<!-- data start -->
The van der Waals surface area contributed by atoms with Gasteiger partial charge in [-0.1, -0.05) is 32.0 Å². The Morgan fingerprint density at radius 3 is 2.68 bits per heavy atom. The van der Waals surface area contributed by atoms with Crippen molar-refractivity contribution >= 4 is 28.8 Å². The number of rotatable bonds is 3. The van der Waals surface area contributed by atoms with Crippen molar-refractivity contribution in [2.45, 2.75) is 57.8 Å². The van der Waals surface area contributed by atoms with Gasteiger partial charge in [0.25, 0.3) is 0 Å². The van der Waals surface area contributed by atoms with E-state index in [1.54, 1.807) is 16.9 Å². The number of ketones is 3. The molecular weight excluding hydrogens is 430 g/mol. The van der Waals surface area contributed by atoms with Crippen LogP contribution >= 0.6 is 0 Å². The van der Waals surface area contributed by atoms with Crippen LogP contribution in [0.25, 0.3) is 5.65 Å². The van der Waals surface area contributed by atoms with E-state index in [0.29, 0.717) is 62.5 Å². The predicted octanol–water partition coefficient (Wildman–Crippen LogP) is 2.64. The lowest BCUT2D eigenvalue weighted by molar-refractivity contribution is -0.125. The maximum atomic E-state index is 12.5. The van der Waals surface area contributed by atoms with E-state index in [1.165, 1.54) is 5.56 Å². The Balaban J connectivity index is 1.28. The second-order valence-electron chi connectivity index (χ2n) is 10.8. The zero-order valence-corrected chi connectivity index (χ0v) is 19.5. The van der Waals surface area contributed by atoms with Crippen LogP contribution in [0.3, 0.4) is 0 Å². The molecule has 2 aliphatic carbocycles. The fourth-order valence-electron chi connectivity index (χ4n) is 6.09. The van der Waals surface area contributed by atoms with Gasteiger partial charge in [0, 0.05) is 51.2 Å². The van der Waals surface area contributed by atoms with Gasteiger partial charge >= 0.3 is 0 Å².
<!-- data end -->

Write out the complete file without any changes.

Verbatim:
The van der Waals surface area contributed by atoms with Gasteiger partial charge in [-0.1, -0.05) is 32.0 Å². The Morgan fingerprint density at radius 3 is 2.68 bits per heavy atom. The van der Waals surface area contributed by atoms with Crippen molar-refractivity contribution >= 4 is 28.8 Å². The number of rotatable bonds is 3. The van der Waals surface area contributed by atoms with Crippen molar-refractivity contribution in [2.45, 2.75) is 57.8 Å². The van der Waals surface area contributed by atoms with Gasteiger partial charge in [0.25, 0.3) is 0 Å². The van der Waals surface area contributed by atoms with E-state index in [1.54, 1.807) is 16.9 Å². The number of ketones is 3. The molecular weight excluding hydrogens is 430 g/mol. The van der Waals surface area contributed by atoms with Crippen LogP contribution >= 0.6 is 0 Å². The van der Waals surface area contributed by atoms with Crippen LogP contribution in [0.25, 0.3) is 5.65 Å². The van der Waals surface area contributed by atoms with E-state index in [0.29, 0.717) is 62.5 Å². The predicted octanol–water partition coefficient (Wildman–Crippen LogP) is 2.64. The lowest BCUT2D eigenvalue weighted by molar-refractivity contribution is -0.125. The maximum atomic E-state index is 12.5. The van der Waals surface area contributed by atoms with E-state index in [1.165, 1.54) is 5.56 Å². The Balaban J connectivity index is 1.28. The second-order valence-electron chi connectivity index (χ2n) is 10.8. The zero-order valence-corrected chi connectivity index (χ0v) is 19.5. The van der Waals surface area contributed by atoms with Crippen LogP contribution in [0.3, 0.4) is 0 Å². The molecule has 2 aliphatic carbocycles. The fourth-order valence-electron chi connectivity index (χ4n) is 6.09. The van der Waals surface area contributed by atoms with Gasteiger partial charge in [0, 0.05) is 51.2 Å². The van der Waals surface area contributed by atoms with Gasteiger partial charge >= 0.3 is 0 Å².